‘Patrick Melrose’ EP Says Benedict Cumberbatch Will Transfix Viewers

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Ollie Upton/SHOWTIME

Should he start writing his Emmy acceptance speech now? With the emotional depth Benedict Cumberbatch brings to the troubled titular character on the new Showtime drama Patrick Melrose, he could easily snag another trophy. (He already won for PBS’s Sherlock in 2014.)

Based on Edward St. Aubyn’s five semi-autobiographical novels, the series introduces privileged twenty-something junkie and author Patrick, who in 1982 receives word that his father (Hugo Weaving) has died. Patrick’s reaction is surprising—he laughs!—but the real shockers come via time jumps to the 1960s and 2000s. (Cumberbatch plays Patrick from his twenties through his forties, while Sebastian Maltz portrays him as a boy.)

They reveal a torturous upbringing at the hands of a cruel, controlling dad and a complacent addict mom (Jennifer Jason Leigh) and, later, Patrick’s recovery.

Sounds fun, right? Actually, the production, like the books, delivers quite a few laughs along with the doom and gloom. “The culmination of horror and humor is one of the main reasons we wanted to adapt St. Aubyn’s books,” says executive producer Michael Jackson.

It was up to Cumberbatch (also an executive producer) to inject light into the darkness while also keeping a handle on a complex character that Jackson calls “a fractured personality with multiple voices in his head.”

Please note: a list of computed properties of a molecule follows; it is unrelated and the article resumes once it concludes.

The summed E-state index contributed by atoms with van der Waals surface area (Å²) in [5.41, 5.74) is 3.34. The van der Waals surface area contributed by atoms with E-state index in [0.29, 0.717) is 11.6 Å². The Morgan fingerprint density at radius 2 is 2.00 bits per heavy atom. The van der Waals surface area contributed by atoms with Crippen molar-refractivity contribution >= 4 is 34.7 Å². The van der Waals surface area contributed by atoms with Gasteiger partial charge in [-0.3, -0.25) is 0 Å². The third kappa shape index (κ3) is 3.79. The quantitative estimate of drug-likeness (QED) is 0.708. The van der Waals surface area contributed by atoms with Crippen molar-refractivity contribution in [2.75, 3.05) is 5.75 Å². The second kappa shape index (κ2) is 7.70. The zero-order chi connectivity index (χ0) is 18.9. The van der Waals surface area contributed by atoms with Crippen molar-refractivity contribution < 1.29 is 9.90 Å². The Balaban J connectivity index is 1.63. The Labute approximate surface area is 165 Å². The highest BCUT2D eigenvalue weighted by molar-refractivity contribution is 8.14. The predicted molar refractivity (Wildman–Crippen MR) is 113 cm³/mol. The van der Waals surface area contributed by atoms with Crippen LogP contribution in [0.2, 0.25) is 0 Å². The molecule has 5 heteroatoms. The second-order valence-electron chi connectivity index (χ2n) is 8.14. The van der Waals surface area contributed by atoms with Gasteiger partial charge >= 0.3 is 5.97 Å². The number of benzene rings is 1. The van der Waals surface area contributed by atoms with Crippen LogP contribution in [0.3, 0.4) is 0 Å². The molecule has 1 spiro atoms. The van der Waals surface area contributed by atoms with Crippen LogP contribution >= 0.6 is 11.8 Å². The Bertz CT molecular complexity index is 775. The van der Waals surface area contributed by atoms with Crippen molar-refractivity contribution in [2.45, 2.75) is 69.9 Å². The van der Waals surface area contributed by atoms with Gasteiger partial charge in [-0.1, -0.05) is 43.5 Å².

Cumberbatch more than succeeds. Jackson recalls a time during filming when the actor had everyone on set transfixed. “He did a run-through of a three-minute scene when he’s doing the voices,” Jackson says. “After, the crew spontaneously applauded! It’s really Benedict at his best. You feel like he’s inhabiting the role.”

Remarkably, we have Twitter to thank for bringing the two men together. During a 2013 chat on online community Reddit, Cumberbatch was asked about his dream roles. “He said one was Hamlet and the other was Patrick Melrose,” Jackson recalls. “Someone retweeted it, we saw the tweet, rang his agent up and met Benedict!”

Now Jackson wants St. Aubyn to write a sixth book in his series so the show can continue. “I’ve joked with him that he should return to the story,” Jackson says. “Who knows?” Hey, it worked for Big Little Lies.

Patrick Melrose, Miniseries Premiere, Saturday, May 12, 9/8c, Showtime